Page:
Project Blue Sky Inc v Australian Broadcasting Authority

R v Petronius-Kuff

The case name contains the parties involved in a case and is written in italics. In civil cases the "v" is pronounced as "and"; in criminal cases it is pronounced as "against".
Year

(1998)

[1985]                                   

The year of the judgement can be found in either round or square brackets. Round brackets indicate that law reports series the case was published in is arranged by volume number; square brackets indicate the law reports series is arranged by year.
Volume number

194

3

The reports series volume number that the case can be found in.

In a square bracket the volume number indicates the volume within that year.

Law report abbreviation             

CLR

NSWLR

The abbreviated title of the law reports series. In this case CLR stands for the Commonwealth Law Reports, and NSWLR stands for the New South Wales Law Reports. For more information see the "Legal Abbreviations" tab in the box located above.
Starting page

355

178

The number of the first page the case begins on in the law reports.

 

Unreported cases are not published in a law reports series. Due to this, they are cited differently from reported cases. 

Since 1998 unreported decisions have a medium neutral citation which includes a unique court identifier in abbreviated form.

  • Example: HCA for the High Court of Australia.

This is an example of an unreported case citation:

X v Twitter Inc [2017] NSWSC 1300 

The elements of unreported citations are:

Element Example Note
Case name

X v Twitter Inc                         

The case name contains the parties involved in a case and is written in italics. In civil cases the "v" is pronounced as "and"; in criminal cases it is pronounced as "against".
Year

[2017]   

The year in which the case was decided. For unreported cases square brackets are used.
Court Identifier

NSWSC

The identifier of the court the case was heard in, usually in abbreviated format. In this case the court was the New South Wales Supreme Court.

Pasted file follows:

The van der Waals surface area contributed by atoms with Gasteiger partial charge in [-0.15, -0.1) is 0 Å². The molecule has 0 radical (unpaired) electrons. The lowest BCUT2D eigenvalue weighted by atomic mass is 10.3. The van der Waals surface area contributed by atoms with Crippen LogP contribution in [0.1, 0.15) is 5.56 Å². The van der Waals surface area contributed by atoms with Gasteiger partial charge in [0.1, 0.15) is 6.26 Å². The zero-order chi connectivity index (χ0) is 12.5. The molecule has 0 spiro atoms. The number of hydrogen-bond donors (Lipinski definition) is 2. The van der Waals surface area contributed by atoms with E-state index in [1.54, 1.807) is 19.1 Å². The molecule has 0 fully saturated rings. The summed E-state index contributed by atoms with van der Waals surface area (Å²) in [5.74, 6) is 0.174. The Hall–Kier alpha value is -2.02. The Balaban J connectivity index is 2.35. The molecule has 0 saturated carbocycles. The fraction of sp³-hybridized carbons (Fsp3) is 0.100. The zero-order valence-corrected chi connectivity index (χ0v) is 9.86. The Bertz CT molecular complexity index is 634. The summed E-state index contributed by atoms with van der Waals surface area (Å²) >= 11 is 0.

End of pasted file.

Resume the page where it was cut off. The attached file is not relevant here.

Judgement number        

1300

The judgement number for the year - this is allocated by the court.

The term "parallel citations" refers to when a case has multiple citations. Cases will likely have more than one citation as after a decision is made a citation is assigned to a case. but if the case is published elsewhere a new citation will be created to reflect where it was published.

If a case has been reported in a law reports series that citation should always take precedence over an unreported citation, and if a case has been published in an authorised report series that citation should take precedence over all others. You can use a case citator such as CaseBase or FirstPoint to check for parallel citations.

Search Tips

Finding cases by citation

  • The easiest way to find a case is by its citation.
  • The citation is a unique identifier for the case.
  • Thus you will only find one case with a correct citation.
  • Example: (1992) 175 CLR 1. 

Finding cases by party names

  • If you don't have the case citation then you will need to search using one or both of the party names.
  • Finding a case by party names is much less accurate and potentially harder to find.
  • Always check the spelling of names.
  • Be aware that some databases will write the party names differently.
  • Example: Jiminez v The Queen is used in FirstPoint whereas Jiminez v R is used in CaseBase and LawCite.

Finding cases on a topic

  • Start by defining and determining the key legal issues to work out your search terms.
  • Think of synonyms for the search terms. The right keywords will yield a relevant set of cases.
  • Use the connector AND to narrow a search; example: assault AND battery.
  • Use the connector OR to broaden a search; example: youth OR adolescent.
  • Apply search limits like jurisdiction or date or judge's name to create very specific search results. 

Your Subject Librarians

This guide has been created by University of Newcastle Librarians who work with your school to make sure you have access to the resources you need. The Librarians supporting the Newcastle Law School are:

Research Liaison Librarian

Jennie Skulander